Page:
Gone too soon? Final drive in the pioneering Renault Zoe

There’s more. Though the essential design has been in production 12 years, a recent Zoe feels entirely modern with its LED lights, automatic dipping, automatic wipers, automatic locking and thoroughly decent phone-connected audio and nav systems.

Best of all, it’s fun to drive. The ride is fairly soft and nicely damped in a way that brings faint hints of nostalgia to someone who drove a lot of blancmange-like everyman Renaults back in the day, but nowadays you can pitch your Zoe into roundabouts without either the body roll or the tyre-screeching understeer.

As with other EVs, despite its modest peak power, there’s surprising torque to slingshot you off the mark, without all of that clutch and gear-change nonsense. It’s simple, clean, efficient, quick and quiet.

renault zoe driving

Cars leave my place all the time. Even if a car has a big price and a big name, you pretty soon become inured to any sense of loss. Sometimes you’re secretly pleased to see a big-name car go, if you’ve avoided kerbing the wheels and nobody’s swiped it on your watch and bunged it in a container bound for Africa.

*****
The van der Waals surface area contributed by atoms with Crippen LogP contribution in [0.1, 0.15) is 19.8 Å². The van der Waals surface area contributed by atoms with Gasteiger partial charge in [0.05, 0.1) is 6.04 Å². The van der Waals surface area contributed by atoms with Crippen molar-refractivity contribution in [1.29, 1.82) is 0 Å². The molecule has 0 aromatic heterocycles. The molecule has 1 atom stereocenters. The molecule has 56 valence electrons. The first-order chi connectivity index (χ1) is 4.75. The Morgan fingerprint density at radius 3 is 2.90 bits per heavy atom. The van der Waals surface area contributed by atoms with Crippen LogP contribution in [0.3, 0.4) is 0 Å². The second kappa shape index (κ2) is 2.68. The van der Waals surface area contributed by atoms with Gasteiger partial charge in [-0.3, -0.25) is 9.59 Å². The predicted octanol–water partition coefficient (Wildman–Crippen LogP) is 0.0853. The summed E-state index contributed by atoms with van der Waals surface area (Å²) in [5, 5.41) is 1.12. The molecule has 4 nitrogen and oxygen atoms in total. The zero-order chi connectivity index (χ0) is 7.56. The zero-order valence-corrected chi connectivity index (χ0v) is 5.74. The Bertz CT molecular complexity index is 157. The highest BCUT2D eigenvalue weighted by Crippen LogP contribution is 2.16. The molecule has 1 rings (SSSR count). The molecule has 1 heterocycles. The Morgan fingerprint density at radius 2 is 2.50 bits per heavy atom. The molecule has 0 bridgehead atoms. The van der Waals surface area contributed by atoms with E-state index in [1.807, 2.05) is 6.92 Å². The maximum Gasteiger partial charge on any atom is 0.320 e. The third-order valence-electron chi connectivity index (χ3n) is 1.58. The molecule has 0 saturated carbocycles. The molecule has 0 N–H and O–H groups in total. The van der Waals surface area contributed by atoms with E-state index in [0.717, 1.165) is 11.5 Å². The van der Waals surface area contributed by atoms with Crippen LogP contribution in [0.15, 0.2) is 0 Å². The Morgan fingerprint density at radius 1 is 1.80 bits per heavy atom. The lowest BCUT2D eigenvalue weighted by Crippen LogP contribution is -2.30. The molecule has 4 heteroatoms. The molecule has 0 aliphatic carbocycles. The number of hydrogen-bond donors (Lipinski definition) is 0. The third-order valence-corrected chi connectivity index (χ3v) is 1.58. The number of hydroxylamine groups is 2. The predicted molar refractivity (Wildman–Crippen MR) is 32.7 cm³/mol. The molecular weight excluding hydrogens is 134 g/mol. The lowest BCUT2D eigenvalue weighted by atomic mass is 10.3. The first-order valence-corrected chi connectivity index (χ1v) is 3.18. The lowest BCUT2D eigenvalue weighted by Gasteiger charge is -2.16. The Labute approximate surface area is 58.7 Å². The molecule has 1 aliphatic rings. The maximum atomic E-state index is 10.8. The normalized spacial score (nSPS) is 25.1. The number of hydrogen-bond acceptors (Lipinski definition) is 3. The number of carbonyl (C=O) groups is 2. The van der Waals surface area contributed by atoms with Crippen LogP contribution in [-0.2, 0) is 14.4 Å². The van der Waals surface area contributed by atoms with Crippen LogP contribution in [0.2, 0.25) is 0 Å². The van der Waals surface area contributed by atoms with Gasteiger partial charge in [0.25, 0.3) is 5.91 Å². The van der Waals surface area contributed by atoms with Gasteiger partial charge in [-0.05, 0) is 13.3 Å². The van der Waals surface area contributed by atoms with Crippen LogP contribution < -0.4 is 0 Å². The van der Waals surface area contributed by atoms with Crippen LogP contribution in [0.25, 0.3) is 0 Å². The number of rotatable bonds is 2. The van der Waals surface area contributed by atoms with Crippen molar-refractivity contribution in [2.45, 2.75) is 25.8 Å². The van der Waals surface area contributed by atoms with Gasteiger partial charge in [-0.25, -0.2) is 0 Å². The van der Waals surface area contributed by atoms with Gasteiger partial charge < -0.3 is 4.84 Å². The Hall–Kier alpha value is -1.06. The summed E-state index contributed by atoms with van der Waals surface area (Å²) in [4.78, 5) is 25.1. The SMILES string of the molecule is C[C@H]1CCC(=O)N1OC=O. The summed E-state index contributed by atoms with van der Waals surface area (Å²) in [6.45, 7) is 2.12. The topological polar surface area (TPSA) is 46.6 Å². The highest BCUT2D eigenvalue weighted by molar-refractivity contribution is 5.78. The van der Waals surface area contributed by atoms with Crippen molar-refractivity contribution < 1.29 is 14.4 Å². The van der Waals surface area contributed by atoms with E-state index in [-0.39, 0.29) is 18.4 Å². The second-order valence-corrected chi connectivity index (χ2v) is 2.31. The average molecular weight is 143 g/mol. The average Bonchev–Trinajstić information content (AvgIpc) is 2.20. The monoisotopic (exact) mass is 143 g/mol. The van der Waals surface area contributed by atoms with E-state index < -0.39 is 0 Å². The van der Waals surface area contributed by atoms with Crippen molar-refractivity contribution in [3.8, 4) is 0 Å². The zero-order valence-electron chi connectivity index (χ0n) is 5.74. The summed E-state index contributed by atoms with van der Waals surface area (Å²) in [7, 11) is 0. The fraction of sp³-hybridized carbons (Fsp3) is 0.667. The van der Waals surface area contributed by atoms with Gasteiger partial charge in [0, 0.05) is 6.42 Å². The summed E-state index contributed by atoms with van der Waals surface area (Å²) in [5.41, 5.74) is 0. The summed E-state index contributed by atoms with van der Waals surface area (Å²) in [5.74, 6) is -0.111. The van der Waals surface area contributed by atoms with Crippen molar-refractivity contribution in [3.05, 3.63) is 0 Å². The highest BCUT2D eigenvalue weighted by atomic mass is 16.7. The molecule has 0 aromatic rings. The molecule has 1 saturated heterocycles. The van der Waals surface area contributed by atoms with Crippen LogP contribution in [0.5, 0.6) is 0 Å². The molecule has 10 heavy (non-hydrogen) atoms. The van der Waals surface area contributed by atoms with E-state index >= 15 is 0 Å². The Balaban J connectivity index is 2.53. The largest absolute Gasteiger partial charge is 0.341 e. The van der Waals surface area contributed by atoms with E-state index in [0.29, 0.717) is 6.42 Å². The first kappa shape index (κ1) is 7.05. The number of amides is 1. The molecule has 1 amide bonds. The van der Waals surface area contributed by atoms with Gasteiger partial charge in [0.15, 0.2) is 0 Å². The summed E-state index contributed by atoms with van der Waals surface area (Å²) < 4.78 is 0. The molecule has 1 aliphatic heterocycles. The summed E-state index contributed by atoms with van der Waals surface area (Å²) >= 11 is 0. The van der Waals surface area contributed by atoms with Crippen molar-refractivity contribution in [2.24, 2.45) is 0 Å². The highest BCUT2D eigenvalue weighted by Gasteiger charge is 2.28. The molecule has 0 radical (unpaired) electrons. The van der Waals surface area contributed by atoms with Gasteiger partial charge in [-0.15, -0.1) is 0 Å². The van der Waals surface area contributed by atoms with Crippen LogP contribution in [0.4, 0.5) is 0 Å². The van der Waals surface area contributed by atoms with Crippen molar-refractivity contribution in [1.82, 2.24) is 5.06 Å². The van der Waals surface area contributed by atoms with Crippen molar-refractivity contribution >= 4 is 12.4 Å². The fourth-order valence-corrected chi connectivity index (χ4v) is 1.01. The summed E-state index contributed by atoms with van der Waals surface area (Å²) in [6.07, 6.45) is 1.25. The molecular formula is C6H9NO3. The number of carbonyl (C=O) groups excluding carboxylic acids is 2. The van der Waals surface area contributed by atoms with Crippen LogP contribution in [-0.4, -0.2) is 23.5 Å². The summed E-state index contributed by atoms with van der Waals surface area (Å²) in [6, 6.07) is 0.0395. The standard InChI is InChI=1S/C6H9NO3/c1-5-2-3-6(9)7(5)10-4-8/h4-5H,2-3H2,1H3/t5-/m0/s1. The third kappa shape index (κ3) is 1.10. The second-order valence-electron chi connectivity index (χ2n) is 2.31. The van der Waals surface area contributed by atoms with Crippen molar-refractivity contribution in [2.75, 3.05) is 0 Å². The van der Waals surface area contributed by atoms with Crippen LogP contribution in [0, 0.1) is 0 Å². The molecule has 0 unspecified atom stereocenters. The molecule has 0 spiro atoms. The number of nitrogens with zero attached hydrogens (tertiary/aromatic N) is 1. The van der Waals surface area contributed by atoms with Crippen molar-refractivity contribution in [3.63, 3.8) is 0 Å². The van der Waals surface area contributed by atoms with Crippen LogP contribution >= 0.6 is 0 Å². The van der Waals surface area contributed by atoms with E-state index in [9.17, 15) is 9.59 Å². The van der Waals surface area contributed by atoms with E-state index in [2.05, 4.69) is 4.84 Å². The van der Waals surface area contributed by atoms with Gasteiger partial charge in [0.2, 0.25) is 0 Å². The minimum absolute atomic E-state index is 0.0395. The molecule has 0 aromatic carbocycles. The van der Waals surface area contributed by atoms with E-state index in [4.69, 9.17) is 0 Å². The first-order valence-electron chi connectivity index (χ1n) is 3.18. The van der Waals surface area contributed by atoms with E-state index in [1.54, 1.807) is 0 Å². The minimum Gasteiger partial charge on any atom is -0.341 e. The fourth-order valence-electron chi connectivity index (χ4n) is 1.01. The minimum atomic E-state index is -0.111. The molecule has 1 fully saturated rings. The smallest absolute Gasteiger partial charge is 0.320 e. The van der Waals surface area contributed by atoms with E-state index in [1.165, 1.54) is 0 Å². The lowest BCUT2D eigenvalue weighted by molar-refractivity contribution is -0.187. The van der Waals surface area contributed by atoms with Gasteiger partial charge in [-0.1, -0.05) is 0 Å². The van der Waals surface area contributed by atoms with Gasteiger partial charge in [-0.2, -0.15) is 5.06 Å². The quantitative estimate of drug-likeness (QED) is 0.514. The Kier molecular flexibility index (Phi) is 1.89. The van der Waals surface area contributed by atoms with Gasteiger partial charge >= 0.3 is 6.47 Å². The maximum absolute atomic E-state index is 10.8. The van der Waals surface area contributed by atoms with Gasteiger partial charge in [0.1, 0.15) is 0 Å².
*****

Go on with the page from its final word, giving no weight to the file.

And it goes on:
But with the Zoe, we were all so sorry to see it go. We practically stood on the doorstep and waved it goodbye.

As it rolled away down the street, I had this crazy thought: was it really too late to drop an “Are you sure about this, Luca?” email to CEO de Meo, asking for a stay of execution for a Renault of rare excellence? It was nonsense, of course. It’s years too late.

Renault’s detailed model succession plans have been in place for three years, maybe longer. But I still choose to think that having such a fleeting and cockeyed Zoe plan, even for a second, shows the mettle of the model. 

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